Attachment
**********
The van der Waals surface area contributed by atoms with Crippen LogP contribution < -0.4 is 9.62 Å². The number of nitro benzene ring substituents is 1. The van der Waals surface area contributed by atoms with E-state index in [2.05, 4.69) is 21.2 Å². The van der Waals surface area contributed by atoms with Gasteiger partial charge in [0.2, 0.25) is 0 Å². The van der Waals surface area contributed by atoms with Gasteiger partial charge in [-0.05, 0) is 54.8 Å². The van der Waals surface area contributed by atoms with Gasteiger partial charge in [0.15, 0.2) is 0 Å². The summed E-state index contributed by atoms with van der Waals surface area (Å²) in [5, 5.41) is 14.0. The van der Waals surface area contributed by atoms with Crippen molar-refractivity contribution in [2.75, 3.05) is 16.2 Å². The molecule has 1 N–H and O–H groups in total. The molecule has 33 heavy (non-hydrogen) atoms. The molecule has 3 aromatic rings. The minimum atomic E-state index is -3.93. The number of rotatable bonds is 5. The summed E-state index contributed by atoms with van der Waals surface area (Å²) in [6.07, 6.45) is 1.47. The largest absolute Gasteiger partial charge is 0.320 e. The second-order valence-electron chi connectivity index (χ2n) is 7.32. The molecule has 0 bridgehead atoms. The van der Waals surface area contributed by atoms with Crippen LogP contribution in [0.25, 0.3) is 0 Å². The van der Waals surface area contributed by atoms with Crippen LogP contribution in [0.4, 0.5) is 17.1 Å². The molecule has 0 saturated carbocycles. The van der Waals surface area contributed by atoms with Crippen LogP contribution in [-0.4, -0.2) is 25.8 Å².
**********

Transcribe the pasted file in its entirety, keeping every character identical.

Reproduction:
The van der Waals surface area contributed by atoms with Crippen LogP contribution < -0.4 is 9.62 Å². The number of nitro benzene ring substituents is 1. The van der Waals surface area contributed by atoms with E-state index in [2.05, 4.69) is 21.2 Å². The van der Waals surface area contributed by atoms with Gasteiger partial charge in [0.2, 0.25) is 0 Å². The van der Waals surface area contributed by atoms with Gasteiger partial charge in [-0.05, 0) is 54.8 Å². The van der Waals surface area contributed by atoms with Gasteiger partial charge in [0.15, 0.2) is 0 Å². The summed E-state index contributed by atoms with van der Waals surface area (Å²) in [5, 5.41) is 14.0. The van der Waals surface area contributed by atoms with Crippen molar-refractivity contribution in [2.75, 3.05) is 16.2 Å². The molecule has 1 N–H and O–H groups in total. The molecule has 33 heavy (non-hydrogen) atoms. The molecule has 3 aromatic rings. The minimum atomic E-state index is -3.93. The number of rotatable bonds is 5. The summed E-state index contributed by atoms with van der Waals surface area (Å²) in [6.07, 6.45) is 1.47. The largest absolute Gasteiger partial charge is 0.320 e. The second-order valence-electron chi connectivity index (χ2n) is 7.32. The molecule has 0 bridgehead atoms. The van der Waals surface area contributed by atoms with Crippen LogP contribution in [0.25, 0.3) is 0 Å². The van der Waals surface area contributed by atoms with Crippen LogP contribution in [0.4, 0.5) is 17.1 Å². The molecule has 0 saturated carbocycles. The van der Waals surface area contributed by atoms with Crippen LogP contribution in [-0.4, -0.2) is 25.8 Å².